By contrast, if the Regents withdrew their management of LANL and LLNL, they would effectively do the opposite: They would provide the weapons labs with the worst publicity possible. The political consequences of their doing so would be vast. A major crisis would ensue for the nuclear weapons complex. Congress might awaken to the necessity of overseeing the labs’ work in a more meaningful way. Morale among lab workers would plunge. The public discourse about nuclear weapons would shift in a small but significant way. Those who favor disarmament would have achieved a major victory that they could mobilize in their effort to eliminate nuclear weapons once and for all.
That is particularly so at this critical juncture. The Regents have rarely been more politically vulnerable in their capacity as nukes lab managers. The labs' new hydrogen bomb program, misleadingly referred to as the Reliable Replacement Warhead (RRW), has virtually no technical justification and is clearly contrary to the 1970 Nuclear Non-Proliferation Treaty, which commits the US to pursuing negotiations in “good faith” for nuclear disarmament. The RRW is deeply unpopular even among many long-time nuclear weapons supporters. It is even opposed by The Navy.(6)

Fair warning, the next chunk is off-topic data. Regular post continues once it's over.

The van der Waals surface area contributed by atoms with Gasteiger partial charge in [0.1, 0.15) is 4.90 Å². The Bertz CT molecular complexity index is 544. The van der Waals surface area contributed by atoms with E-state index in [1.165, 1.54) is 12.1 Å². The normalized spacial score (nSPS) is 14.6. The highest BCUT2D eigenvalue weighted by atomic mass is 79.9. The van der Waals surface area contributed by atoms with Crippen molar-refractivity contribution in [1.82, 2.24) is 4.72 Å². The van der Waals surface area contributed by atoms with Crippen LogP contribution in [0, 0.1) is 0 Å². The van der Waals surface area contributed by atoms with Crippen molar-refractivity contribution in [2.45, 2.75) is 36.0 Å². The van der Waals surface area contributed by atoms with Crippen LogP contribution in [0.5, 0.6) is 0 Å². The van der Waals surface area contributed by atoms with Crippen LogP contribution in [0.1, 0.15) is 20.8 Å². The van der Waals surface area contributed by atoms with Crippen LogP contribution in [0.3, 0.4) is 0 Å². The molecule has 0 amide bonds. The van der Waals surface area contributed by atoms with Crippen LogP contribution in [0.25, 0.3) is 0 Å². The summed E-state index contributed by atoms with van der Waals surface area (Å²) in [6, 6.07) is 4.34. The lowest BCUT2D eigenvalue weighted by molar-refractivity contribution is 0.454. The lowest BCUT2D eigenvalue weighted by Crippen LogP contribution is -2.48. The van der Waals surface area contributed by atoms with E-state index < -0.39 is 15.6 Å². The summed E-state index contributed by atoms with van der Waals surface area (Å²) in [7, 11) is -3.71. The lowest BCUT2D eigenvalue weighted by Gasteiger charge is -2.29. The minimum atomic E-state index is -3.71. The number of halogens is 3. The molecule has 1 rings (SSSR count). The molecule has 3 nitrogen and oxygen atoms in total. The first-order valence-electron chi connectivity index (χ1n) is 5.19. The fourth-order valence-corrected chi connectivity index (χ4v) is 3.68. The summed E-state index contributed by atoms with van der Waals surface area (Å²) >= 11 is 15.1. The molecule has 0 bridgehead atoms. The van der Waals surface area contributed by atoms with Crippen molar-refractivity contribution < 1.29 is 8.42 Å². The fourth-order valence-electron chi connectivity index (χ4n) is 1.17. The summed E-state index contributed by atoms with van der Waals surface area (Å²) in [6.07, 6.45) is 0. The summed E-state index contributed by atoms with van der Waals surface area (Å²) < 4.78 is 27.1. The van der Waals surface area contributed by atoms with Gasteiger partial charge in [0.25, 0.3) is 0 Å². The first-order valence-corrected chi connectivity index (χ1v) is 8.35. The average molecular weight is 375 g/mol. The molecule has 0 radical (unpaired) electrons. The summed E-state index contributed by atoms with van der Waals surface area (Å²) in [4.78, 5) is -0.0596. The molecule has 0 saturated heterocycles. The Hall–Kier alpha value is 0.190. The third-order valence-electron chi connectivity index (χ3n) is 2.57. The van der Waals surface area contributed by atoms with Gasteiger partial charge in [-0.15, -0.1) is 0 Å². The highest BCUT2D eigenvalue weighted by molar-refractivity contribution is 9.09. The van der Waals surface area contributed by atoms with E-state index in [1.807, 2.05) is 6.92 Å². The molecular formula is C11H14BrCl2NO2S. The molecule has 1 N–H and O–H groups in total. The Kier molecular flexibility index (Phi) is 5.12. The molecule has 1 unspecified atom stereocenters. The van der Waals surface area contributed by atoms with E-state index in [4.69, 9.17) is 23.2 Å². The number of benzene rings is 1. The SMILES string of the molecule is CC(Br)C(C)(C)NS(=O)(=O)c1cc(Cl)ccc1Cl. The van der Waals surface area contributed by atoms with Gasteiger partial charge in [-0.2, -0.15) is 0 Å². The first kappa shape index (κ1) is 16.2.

If the RRW dies, the US nuclear weapons complex will be, in turn, one step closer to the grave. One of the complex’s dirty secrets is that it is currently in a state of crisis. The post-Cold War world is producing increasingly few young scientists interested in working on nuclear weapons. Many of the weapons labs’ projects lack a clear purpose and a clear goal. UC weapons lab severance would cause this crisis to deepen appreciably.
The day prior to the hunger strike, the UC officially received a new contract, only with a twist: It will manage the lab as part of a limited-liability corporation with Bechtel Corporation, two other multi-national firms, and Texas A&M University. In 2006, UC-Bechtel’s Los Alamos Security, LLC likewise took over from the UC alone as manager of Los Alamos. The contradictions of UC weapons lab management, thus, have never been greater.
The focus of the UC hunger strike is, in many ways, the UC Regents meeting at UC San Francisco on Thursday, May 17th. Hunger strikers, hundreds of their supporters at UC campuses, and other supportive activists and individuals throughout California will mobilize for direct action at the meeting. In the meantime, we are attempting by every non-violent means possible to pressure The Regents to sever their nuclear ties. If The Regents fail to withdraw their weapons lab management, many of those participating (including the author) have pledged to sustain their hunger fasts indefinitely.
We invite everyone who supports a livable future to support this effort in any way you can. There are endless ways to do so. For more information, please visit nonukeshungerstrike.blogspot.com and www.ucnuclearfree.org, or e-mail firstname.lastname@example.org.
Will Parrish is an alumnus of UC Santa Cruz, a coordinator of the UC Nuclear Free campaign (www.ucnuclearfree.org), and an anti-war organizer living in Santa Barbara, CA.